The value of disease-free survival (DFS) and osimertinib in adjuvant non-small-cell lung cancer (NSCLC): an international Delphi consensus report

M. C. Hardenberg, B. Patel, C. Matthews, R. Califano, R. Garcia Campelo, C. Grohe, M. H. Hong, G. Liu, S. Lu, F. de Marinis, M. Pérol, R. A. Soo, B. M. Stiles, M. Tiseo, M. Tsuboi

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3 Scopus citations


Background: Rates of disease recurrence and death following surgery remain high in early-stage non-small-cell lung cancer (NSCLC), despite adjuvant treatment and curative intent. Recently, osimertinib showed overwhelming evidence for disease-free survival (DFS), as demonstrated by an overall reduction in the risk of disease recurrence or death in the adjuvant setting of 80% versus control in the ADAURA study (stage IB-IIIA; hazard ratio 0.20; 99.12% confidence interval 0.14-0.30; P < 0.001). However, due to the early unblinding of ADAURA and lack of mature overall survival data, there is a need to qualitatively confirm consensus on the clinical and patient relevance of DFS. Materials and methods: We conducted a modified Delphi panel study consisting of two rounds of surveys, followed by a consensus meeting. An international panel of experts in the field of NSCLC and epidermal growth factor receptor tyrosine kinase inhibitors (EGFR-TKIs) (n = 13) was asked to rate agreement and comment on a list of pre-defined statements covering key consensus gaps. Statements were eliminated or updated between surveys, depending on the level of agreement. A final list of agreed-upon statements was drafted in the consensus meeting. Results: Consensus was reached on 32 qualitative statements, with topics including unmet needs in early-stage NSCLC, the value of DFS, and the value of osimertinib. Crucially, DFS was agreed to be a clinically and patient-relevant endpoint in adjuvant NSCLC. The relevance of DFS was found to relate to the ability of an adjuvant therapy, such as osimertinib, to keep patients in the clinically valuable curative intent setting, while preventing the burden associated with distant and locoregional recurrence, and progressive disease. Conclusions: Addressing the need for measures that reflect clinical benefit is essential to continue improving outcomes for NSCLC patients. To that end, this work provides a qualitative framework for clinicians to consider the clinical and patient relevance of DFS in adjuvant NSCLC and the benefit demonstrated in ADAURA thus far.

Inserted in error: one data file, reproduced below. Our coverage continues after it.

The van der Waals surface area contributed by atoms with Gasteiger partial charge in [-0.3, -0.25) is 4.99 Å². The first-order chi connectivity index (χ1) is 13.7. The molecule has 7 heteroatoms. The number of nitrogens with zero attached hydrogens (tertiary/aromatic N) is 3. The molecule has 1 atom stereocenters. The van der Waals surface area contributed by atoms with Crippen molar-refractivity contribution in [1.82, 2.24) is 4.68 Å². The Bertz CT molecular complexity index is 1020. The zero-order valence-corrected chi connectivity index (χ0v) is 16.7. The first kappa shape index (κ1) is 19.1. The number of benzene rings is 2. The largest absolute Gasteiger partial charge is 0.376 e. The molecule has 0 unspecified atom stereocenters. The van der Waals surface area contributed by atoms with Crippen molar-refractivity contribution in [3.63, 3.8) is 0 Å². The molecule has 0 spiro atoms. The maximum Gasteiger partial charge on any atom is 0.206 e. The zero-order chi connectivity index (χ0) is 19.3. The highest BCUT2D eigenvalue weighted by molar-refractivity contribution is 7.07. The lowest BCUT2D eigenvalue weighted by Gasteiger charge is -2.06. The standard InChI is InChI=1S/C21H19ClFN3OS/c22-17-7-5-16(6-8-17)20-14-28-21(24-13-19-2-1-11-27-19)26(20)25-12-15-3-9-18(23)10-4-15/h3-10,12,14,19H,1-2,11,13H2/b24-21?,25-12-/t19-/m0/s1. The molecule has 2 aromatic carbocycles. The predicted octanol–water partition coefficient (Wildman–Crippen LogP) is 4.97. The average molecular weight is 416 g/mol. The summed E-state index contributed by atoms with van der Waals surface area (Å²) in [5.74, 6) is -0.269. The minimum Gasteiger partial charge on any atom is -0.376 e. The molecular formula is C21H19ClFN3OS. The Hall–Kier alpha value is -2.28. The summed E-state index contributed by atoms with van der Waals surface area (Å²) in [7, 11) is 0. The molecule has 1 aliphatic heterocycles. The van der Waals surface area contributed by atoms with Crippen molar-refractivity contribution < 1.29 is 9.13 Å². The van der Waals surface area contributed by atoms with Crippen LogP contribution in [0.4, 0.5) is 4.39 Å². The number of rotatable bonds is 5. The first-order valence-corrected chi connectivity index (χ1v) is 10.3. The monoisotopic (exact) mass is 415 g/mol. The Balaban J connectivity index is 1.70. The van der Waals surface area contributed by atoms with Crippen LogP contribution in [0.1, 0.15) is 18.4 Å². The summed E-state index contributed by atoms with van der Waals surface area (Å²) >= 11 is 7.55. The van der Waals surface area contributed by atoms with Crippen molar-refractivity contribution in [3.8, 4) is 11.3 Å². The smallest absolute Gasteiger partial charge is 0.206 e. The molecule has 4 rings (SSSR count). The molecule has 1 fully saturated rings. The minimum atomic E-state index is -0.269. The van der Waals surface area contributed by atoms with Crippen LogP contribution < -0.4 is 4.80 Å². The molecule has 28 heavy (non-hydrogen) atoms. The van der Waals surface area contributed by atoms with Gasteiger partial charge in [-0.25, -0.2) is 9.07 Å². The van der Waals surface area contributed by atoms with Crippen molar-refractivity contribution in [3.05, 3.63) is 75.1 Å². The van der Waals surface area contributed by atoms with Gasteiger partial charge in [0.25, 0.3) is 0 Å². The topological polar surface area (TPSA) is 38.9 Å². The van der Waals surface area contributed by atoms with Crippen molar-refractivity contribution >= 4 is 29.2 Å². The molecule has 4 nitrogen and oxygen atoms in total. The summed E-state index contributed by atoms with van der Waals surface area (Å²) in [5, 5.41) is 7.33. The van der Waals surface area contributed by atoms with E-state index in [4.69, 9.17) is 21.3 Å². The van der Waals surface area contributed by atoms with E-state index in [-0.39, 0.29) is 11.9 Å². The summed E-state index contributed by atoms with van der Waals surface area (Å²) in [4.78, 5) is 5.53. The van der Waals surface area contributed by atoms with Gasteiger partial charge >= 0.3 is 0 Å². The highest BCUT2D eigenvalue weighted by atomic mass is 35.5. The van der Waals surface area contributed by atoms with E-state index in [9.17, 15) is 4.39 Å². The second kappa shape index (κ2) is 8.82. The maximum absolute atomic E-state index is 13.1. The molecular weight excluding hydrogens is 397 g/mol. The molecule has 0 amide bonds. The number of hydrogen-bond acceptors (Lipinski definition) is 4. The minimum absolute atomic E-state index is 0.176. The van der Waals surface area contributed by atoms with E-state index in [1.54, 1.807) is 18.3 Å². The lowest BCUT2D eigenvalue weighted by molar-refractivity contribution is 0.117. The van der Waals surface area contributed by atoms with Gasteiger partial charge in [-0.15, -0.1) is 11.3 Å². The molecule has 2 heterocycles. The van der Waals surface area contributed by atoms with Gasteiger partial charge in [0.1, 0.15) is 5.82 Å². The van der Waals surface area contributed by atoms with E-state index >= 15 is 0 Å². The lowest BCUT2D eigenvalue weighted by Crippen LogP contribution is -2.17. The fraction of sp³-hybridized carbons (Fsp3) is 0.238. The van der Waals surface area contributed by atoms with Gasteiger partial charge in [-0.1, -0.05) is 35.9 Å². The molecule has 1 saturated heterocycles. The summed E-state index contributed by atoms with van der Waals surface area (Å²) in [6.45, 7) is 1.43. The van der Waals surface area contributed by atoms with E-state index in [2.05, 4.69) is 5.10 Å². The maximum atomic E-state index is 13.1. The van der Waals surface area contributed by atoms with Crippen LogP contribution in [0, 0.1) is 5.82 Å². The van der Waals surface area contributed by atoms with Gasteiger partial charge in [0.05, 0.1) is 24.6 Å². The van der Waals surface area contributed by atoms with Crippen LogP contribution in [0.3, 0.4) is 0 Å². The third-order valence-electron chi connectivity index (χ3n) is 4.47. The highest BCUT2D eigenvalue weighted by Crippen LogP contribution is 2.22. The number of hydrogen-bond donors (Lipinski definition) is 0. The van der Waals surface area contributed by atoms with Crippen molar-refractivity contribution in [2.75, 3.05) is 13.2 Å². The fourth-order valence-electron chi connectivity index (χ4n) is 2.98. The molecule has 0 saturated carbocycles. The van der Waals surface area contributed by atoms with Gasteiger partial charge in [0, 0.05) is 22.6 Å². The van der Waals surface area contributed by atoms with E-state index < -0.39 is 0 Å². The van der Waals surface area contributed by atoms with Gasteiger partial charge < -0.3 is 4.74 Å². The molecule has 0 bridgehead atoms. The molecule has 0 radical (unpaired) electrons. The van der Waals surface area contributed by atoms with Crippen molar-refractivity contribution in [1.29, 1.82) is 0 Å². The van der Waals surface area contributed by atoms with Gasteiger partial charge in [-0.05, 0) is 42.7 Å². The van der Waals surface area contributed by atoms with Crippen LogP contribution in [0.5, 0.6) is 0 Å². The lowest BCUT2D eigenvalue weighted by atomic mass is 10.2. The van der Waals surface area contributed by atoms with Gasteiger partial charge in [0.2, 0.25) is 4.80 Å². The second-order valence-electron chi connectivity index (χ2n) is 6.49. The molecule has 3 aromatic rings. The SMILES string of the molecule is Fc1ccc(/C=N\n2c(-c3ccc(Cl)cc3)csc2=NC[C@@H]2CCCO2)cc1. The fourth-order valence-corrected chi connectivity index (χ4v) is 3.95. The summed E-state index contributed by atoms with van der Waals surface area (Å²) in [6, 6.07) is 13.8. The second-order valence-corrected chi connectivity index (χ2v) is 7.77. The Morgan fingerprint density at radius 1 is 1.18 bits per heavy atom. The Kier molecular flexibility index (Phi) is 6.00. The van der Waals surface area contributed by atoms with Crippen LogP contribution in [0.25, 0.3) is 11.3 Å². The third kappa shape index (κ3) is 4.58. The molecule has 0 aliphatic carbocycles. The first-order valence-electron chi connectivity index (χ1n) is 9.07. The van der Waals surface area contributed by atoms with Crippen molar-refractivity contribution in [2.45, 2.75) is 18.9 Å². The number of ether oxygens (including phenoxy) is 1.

Original languageEnglish (US)
Article number100572
JournalESMO Open
Issue number5
StatePublished - Oct 2022


  • DFS
  • EGFRm
  • adjuvant treatment
  • early stage

ASJC Scopus subject areas

  • Oncology
  • Cancer Research


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